Noble that is well adapted to southern Oklahoma and
north and east Texas. During seven years of testing at
Ardmore and Burneyville, Okla., Maton II averaged 55
percent greater fall and winter forage and 6 percent
greater total forage than Maton rye, another productive
Noble variety released in 1975. Commercialization of
Maton II is scheduled for 2006.
“For us, part of our mission to help farmers and ranchers
in the southern Great Plains is giving them a tangible
product that positively affects their operations,” Bouton
says. “Sometimes the impact of a widely used variety
can change a whole industry for the better.”
“AS WE WORK TO PROVIDE ALTERNATIVE FORAGE SOLUTIONS FOR THIS COMPLEX
ENVIRONMENT, WE KNOW WE HAVE TO GIVE FARMERS AND RANCHERS SOMETHING
THAT WILL WORK, SOMETHING THAT HAS THE TRAITS THEY NEED.”
-Dr. Joseph H. Bouton, Director, Forage Improvement Division
1950s
The Forage Improvement Division’s Dr. Yan Zhang (left) and
Kristen L. McDowell collect white clover seeds at Noble’s
Headquarters Farm in Ardmore.
Horace Harper (left) of the Noble Foundation talks with visitors
at a field demonstration.
Forage Improvement Division
35
IN 2005, FORAGE IMPROVEMENT
DIVISION PRINCIPAL INVESTIGATORS:
• headed six primary Noble Foundation laboratories;
• published 26 papers in international, peer-reviewed
journals, including Crop Science, Theoretical and Applied Genomics, Agronomy Journal, Genome Plant
Journal, Plant Science, Journal of Plant Physiology,
Functional Plant Biology and Planta;
• received $960,000 in new external funding from
sponsored research and state and federal agencies;
• received public support from the U.S. Department of
Agriculture, the Oklahoma Department of Agriculture
and the Oklahoma State Regents for Higher Education;
• filed six new patent applications;
• held six adjunct faculty positions at five institutions of
higher education, including New Mexico State University,
Oklahoma State University, Texas Tech University, University of Georgia and University of New Mexico; and
• completed evaluation and assessment of a new winter
rye variety, Maton II, which will be commercially released
in 2006 and continues the tradition of productive Noble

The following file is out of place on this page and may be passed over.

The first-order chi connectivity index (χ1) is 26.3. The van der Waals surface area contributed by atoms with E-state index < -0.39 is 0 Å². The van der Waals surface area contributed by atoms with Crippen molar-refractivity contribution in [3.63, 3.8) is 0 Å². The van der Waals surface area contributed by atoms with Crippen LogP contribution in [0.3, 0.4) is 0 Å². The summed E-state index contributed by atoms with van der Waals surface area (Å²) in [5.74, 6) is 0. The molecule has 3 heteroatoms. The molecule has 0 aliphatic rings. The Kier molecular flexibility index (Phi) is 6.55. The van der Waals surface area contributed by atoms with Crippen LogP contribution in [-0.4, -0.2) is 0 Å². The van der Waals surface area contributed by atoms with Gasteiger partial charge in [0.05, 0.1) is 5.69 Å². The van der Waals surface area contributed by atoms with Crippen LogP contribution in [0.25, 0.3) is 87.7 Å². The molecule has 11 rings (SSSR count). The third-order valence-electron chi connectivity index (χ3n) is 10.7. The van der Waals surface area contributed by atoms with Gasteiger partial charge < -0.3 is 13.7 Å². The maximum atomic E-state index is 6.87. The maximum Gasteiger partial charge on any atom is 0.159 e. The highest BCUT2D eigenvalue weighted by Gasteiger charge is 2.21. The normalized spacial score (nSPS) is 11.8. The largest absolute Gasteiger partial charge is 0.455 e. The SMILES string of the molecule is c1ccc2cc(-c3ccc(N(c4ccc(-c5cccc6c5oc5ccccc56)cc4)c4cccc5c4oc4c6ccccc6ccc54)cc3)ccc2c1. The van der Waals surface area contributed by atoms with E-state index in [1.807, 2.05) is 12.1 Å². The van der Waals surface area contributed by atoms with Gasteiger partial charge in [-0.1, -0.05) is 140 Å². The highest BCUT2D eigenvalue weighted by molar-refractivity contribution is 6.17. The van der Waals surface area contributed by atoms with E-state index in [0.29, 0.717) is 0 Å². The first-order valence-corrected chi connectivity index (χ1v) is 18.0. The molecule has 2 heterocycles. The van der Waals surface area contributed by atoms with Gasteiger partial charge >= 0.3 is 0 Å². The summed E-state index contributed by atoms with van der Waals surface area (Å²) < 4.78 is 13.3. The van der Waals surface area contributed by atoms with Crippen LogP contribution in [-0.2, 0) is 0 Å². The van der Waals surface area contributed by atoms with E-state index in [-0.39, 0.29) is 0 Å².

rye releases (Elbon, Bonel, Maton, Oklon and Bates)
that began in 1956.
Ornamental clovers growing in the Noble Foundation greenhouse
Forage Improvement Division
37
NONRESIDENT FELLOWS
As the Noble Foundation continues its innovative work in
plant science and production agriculture, its efforts are
guided by a distinguished group of scientists, researchers
and industry leaders who offer candid review of divisional programs and advise Noble management and Trustees.
Each of Noble’s three operating divisions has a panel of
such reviewers, also known as nonresident fellows.
“The nonresident fellow program has been instrumental
in building and developing our programs throughout the
years,” said Michael A. Cawley, Noble president. “In addition to each panel providing direction to its respective
division, collectively, these panels provide insight into
how the differing expertise and resources of each division can be combined to address complex questions
that can dramatically impact future agriculture or its
production.”
2005 Agricultural Division nonresident fellows are:
• Dr. William L. Mies, director of supply chain management, eMerge Interactive. Mies’ role at eMerge
Interactive is to operate and control a supply chain
management system using principles of total quality
management and value-based marketing that will
produce the highest-quality, most uniform beef product
available.
• Dr. Clint Roush, farmer/rancher, Clint Roush Farms,
Inc. Roush’s family farming operation consists of
4,200 acres of wheat, alfalfa, improved grass and
native rangeland in Custer County, Okla. The farm’s livestock enterprises are stocker and feeder cattle.
• Michael H. Salisbury, chairman and CEO, Salisbury
Management Services, Inc. Salisbury founded Salisbury
Management Services, Inc., in 1979, to provide business management, personnel management, technical
financial analysis and computer software to the private
agri-business sector.
• Dr. W. Richard Teague, professor, Texas Agricultural
Experiment Station’s Chillicothe-Vernon Research and